Think of a scientist. Who came to mind? Charles Darwin? Isaac Newton? Stephen Hawking? There has been research over the years showing how people unconsciously associate the word scientist with male. The histories that we can easily find in our collections typically relate to men, and reinforce this stereotype.

This is something I have long found frustrating – there are many inspiring female scientists, but their stories are seldom told.  At the Museum of Zoology we have been working to feature more female voices in the Museum, using International Women’s Day as a stimulus to spur us on.

The Museum of Zoology has an amazing history. A look in the collections and archives will easily yield stories about John Willis Clark, the first superintendent of the Museum, or Alfred Newton, the first Professor of Zoology at Cambridge, or Charles Darwin, who needs no introduction. In February and March 2019, we worked with the Museum Ambassadors of North Cambridge Academy, a group of young people coordinated by Marie Kennedy for UCM, to explore the theme of gender in our Museum. To begin this project I showed the Ambassadors images of these historical figures and others like them that feature heavily in our collection and asked for them to think of what links them. How they are similar? The first response was that all the pictures were of people that were really clever. This was followed up by comments that they were all wearing suits. It took a while before the obvious was expressed: they are all men. More than that, they were all white men. Most were from very privileged backgrounds. Not to mention the abundance of facial hair on show – you were far more likely to find a man called Alfred with a beard in these histories that you were a woman.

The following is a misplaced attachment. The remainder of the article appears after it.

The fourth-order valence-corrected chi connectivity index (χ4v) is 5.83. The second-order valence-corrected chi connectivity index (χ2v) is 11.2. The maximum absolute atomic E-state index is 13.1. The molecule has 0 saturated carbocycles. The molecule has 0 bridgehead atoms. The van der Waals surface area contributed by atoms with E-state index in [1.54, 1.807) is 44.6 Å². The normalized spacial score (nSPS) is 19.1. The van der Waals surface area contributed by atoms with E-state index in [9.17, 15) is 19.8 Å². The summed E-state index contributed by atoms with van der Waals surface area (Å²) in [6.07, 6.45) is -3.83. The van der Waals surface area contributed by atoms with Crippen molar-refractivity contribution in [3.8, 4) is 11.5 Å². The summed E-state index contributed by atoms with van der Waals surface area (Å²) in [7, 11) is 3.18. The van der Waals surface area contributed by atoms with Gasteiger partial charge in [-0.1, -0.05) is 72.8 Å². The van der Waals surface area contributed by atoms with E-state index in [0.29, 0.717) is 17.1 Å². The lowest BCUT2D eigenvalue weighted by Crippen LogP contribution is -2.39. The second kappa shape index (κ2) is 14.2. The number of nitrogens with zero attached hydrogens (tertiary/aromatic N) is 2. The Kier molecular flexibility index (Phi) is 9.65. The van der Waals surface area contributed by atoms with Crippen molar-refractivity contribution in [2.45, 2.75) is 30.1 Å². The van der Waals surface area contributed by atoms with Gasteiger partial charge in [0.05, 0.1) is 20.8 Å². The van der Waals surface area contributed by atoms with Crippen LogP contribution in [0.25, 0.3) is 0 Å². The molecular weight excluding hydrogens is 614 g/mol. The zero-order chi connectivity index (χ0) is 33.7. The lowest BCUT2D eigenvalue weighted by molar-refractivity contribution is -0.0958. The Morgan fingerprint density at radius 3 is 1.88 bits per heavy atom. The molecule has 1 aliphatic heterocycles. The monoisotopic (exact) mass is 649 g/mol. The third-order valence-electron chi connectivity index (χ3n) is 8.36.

We want to feature a greater diversity of stories in the Museum. Since 2018 we have been using International Women’s Day as an impetus to bring in more female voices to our programming. In 2019 the Museum Ambassadors delivered a feminist takeover of the galleries, giving tours highlighting inequalities in the displays, devising a trail, and putting together a film of interviews with female scientists that is well worth a look on our youtube channel:

For International Women’s Day 2020 we wanted to go further, expanding from our events programme to include an intervention in the galleries that would have greater longevity. Being embedded within the Department of Zoology, and in the same building as the Cambridge Conservation Initiative, it was the perfect opportunity to celebrate the work of the female scientists and conservationists on our doorstep. We decided to develop a set of labels to go into the displays, each featuring a female scientist next to her study species or group. This temporary exhibition would be launched by an event featuring talks be female scientists in our newly completed Discovery Space. Together, this content would be made available digitally and as a trail for future visitors to the galleries once the exhibit had been taken down, ensuring a presence of a female voice in the Museum beyond Spring 2020.